1. I really enjoyed your review Nancy. I've got this book waiting for me too. Interesting, I didn't realize it was based on actual events. That is a bit odd that the author chose to use that and turn it into fiction. I guess maybe that was the only way she could talk about.

  2. Iliana,

    Thank you! I kind of struggled with this one because I enjoyed reading the book and there were things I wanted to discuss with people, but it was definitely a bit odd not knowing to what extreme the book was fictionalized. It does seem like a strange blend. You're probably right; I would guess the experience was so painful that the author couldn't bear to tell the story as a memoir.

  3. This sounds like an interesting premise, yet could have been better executed(?). Which reminds me of The Memory Keeper's Daughter.

    I like seeing your bookshelves in your last post! And your stack from the library! I wonder what that other guy picked up....

  4. Tara,

    I guess the best way to describe the book is that it lacked cohesion. There was just a strange sense that it was trying to be two different things -- a literary mystery with an injection of chick lit. There were moments I thought that was a good thing, though, because I don't like a novel that consists of nothing but dark, dreary, depressing scenes. It seems to me that she was trying to show that in the midst of the horror, she had no choice but to live her life and there were light moments in that mix. Yeesh, I hope that makes sense.

    LOL! Isn't it funny how much enjoyment you can get out of looking at someone else's stacks? I was dying to know what that fellow stuck inside the sacks at his feet, but felt like I was lucky to get any of those ARCs at all, at the rate he was going. :)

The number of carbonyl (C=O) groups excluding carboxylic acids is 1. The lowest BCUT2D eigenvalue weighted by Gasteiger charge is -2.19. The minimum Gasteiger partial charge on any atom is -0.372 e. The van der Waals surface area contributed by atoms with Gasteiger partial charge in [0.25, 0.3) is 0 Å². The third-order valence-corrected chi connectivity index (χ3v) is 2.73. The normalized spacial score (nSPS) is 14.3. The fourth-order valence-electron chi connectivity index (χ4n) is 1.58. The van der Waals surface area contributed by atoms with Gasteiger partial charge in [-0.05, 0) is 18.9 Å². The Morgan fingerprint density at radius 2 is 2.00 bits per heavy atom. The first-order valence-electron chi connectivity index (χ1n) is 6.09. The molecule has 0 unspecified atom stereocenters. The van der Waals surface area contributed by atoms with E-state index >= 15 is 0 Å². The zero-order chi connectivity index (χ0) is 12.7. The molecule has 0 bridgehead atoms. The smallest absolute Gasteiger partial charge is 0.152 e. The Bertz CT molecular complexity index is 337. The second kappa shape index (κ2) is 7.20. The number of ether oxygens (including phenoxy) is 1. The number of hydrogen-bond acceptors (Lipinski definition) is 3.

5. This book sounds so familiar to me for some reason. I wonder if I've read a previous review? I also wonder if it lacked cohesion because it was based on real events, and life itself is not as tidy as fiction.

  6. Dewey,

    Waiting to Surface was mentioned in PARADE magazine (as a recommended read), that much I know. I can't remember if I've seen other reviews or just talked about it with people in my book listserv. I just googled the title and didn't see any reviews by bloggers who are familiar to me.

    Real life is definitely not as tidy or linear as fiction, in general. So true. I suppose that's one good reason to fictionalize a story as open-ended as the disappearance of someone who never reappeared.

  7. I read this one a couple of months ago, and I never warmed up to Sarah either. I read from start to finish, but never cared for the book.

  8. Jenclair,

    There were bits I liked, but I think that was only because the book would have been ceaselessly depressing, had she not injected a little light in the form of Paige's character. And, yet, those parts felt wholly out of place, so it just didn't work for me.

  9. I never did get to this one. It kept getting pushed to the end until it sort of fell off my immediate TBR shelf. I quite enjoyed your review and do plan to get to this one one day.

  10. Wendy,

    I fell behind on my reviews for Simon & Schuster while I was running back and forth between states, so it took me a while to get to this one. It'll be fun to see what you think of it. I have mixed feelings about the book, myself, so it was not easy to review!